The first ten rounds fired, at fifty yards, to begin the process to zero the carbine.
Here's the detail: Arriving at the class, he ensured the area around him was safe and carefully lowered the carbine, optic and all, onto the parking lot. Onto the closed bolt he applied a generous coat of range dust and gravel. Then he went to shooting. The dirt addition was repeated four more times during his tests. Checking the zero was first. The rear sight is the Magpul MBUS. From prone at fifty yards, Chuck fired a group into the headbox of a USPSA target. The sights were almost on, took only minor adjustment. He fired the second ten rounds, adjusting the Bushnell TRS-25 to the top of the front post, this in the "A" zone in the body of the target. The target was taped. From prone at seventy-five yards, he fired a group with Federal American Eagle 62 grain FMJ. Based on the fired cartridge held for scale in the blurred cell phone photo, it appears to be about a 1 1/8" 5-shot group. He fired a selection of ammo from XM855 to Tula to Wolf to Federal American Eagle. Magazines were stagger-loaded with mixed 5.56mm NATO rounds and .223 Remington sporting rounds. Four 30-round magazines of "non-standard response" drills were fired in rapid succession (NSRs are seven round bursts to the high center of the target.) Chuck said the rifle was steaming. He consumed about 330 rounds of ammo at the class. He consumed another 150 rounds on another range outing using the M&P15 Sport.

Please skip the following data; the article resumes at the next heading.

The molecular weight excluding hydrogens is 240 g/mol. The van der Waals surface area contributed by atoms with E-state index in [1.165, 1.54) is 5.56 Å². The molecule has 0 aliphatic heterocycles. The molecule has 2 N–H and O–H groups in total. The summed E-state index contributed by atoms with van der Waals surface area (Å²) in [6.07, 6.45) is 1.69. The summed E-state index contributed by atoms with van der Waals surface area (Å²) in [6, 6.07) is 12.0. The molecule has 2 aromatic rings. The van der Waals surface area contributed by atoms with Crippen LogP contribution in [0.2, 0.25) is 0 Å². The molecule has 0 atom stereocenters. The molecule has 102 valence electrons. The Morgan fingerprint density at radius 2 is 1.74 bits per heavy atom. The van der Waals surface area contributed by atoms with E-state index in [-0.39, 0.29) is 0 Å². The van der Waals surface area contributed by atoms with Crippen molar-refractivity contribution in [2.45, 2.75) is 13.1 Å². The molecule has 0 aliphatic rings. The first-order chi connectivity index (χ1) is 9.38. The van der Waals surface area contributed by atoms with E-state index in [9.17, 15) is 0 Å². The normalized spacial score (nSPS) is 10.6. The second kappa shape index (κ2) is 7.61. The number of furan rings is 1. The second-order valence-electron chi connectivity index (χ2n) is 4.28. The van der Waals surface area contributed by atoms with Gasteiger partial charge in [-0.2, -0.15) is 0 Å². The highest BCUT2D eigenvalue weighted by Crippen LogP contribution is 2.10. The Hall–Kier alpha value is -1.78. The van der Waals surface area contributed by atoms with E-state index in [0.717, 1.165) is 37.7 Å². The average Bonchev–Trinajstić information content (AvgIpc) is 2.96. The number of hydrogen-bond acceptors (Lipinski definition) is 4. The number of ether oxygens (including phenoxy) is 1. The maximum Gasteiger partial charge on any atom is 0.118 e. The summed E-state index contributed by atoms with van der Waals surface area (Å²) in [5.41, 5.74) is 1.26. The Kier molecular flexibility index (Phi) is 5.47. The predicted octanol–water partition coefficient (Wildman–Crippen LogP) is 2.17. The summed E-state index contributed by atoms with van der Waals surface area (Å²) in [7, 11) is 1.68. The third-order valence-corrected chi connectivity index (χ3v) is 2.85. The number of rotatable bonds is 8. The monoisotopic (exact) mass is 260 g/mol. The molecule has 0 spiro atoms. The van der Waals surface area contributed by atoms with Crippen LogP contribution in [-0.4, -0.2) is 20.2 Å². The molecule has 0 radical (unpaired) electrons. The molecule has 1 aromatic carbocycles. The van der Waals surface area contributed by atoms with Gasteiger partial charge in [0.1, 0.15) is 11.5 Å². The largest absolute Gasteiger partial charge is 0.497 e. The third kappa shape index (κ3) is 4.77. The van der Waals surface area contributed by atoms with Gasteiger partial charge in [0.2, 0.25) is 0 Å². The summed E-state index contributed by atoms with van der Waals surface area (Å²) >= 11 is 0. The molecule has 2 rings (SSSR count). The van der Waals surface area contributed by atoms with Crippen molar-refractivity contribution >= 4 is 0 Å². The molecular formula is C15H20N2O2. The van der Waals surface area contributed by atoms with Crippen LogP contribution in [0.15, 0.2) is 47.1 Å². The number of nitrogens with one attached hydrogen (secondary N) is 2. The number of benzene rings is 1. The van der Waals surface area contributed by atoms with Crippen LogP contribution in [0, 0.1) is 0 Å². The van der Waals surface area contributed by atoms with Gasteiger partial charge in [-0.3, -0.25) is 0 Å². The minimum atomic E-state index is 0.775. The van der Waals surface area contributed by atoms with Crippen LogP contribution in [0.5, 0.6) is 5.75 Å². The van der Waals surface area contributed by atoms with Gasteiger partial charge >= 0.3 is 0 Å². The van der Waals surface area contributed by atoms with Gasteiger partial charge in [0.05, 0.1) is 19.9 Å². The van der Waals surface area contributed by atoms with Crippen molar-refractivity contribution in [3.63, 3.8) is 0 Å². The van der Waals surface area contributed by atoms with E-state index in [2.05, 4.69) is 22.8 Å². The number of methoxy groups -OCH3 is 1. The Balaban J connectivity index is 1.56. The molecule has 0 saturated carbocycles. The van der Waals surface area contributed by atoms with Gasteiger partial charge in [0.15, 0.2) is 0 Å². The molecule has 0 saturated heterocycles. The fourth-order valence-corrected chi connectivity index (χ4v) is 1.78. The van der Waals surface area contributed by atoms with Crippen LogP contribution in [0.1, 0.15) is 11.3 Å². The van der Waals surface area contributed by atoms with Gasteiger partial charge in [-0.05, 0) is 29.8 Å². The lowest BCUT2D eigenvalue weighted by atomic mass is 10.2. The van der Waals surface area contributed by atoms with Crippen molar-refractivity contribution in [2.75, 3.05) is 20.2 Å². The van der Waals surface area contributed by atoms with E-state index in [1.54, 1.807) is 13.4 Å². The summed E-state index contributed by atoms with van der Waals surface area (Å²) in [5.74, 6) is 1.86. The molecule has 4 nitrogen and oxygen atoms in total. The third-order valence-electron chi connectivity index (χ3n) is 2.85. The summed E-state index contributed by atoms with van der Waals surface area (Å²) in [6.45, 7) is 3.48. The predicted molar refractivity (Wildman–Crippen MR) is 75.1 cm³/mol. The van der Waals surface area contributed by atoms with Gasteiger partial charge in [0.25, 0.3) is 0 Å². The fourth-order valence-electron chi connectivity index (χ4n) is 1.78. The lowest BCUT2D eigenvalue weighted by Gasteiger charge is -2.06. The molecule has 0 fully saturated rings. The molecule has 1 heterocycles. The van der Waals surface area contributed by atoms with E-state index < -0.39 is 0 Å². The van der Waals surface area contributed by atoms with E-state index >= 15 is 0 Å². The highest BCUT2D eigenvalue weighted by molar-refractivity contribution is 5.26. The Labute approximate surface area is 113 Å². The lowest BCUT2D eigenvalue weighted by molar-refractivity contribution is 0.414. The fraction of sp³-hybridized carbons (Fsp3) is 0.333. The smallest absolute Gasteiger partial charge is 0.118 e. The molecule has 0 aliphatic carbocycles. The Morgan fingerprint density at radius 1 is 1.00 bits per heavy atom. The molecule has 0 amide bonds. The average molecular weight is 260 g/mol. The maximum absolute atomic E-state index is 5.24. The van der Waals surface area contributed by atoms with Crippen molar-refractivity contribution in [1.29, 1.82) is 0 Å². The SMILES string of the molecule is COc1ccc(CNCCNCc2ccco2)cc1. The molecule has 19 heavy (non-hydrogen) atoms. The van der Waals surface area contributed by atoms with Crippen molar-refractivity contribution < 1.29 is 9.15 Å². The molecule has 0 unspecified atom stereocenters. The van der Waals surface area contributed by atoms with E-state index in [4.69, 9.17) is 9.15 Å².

Notes: The carbine fed and fired 5.56mm NATO ammo without difficulty. Some commercial guns are known to choke on NATO ammo as the chambers aren't cut deeply enough. There were no problems experienced with the lack of chrome plating of chamber and bore. In fact, his accuracy load for the M&P15 Sport was M855 62 grain ammo. The carrier key bolts are properly staked, as is the castle nut. There is an MPI marking on the bolt. He encountered zero stoppages. Chuck noted the trigger was one of the best he'd had on an out-of-the-box carbine. I tried it and I agree. That's a lot of quality for a sub-$600 carbine - first responder price at Quantico Tactical, where Chuck's officers were seeing it for sale. Using the Bushnell TRS-25 red dot sight - a lightweight, bright zero-mag optic with a 3-MOA red dot -- I fired several hundred yard groups with the gun. The 77 grain OTM load by ASYM - a match load with a bullet "too heavy" for a 1:9" twist in a 5.56 gun - gave a 1 ¼" group for my best effort. The Liberty Silverado 55 grain load put five rounds into 1 3/8" at the same difference. The TRS-25 dot certainly helped as did the excellent trigger on the sample M&P15 Sport. Not sure you can beat performance like that for $599. Quantico Tactical Smith & Wesson Bushnell TRS-25 -- Rich Grassi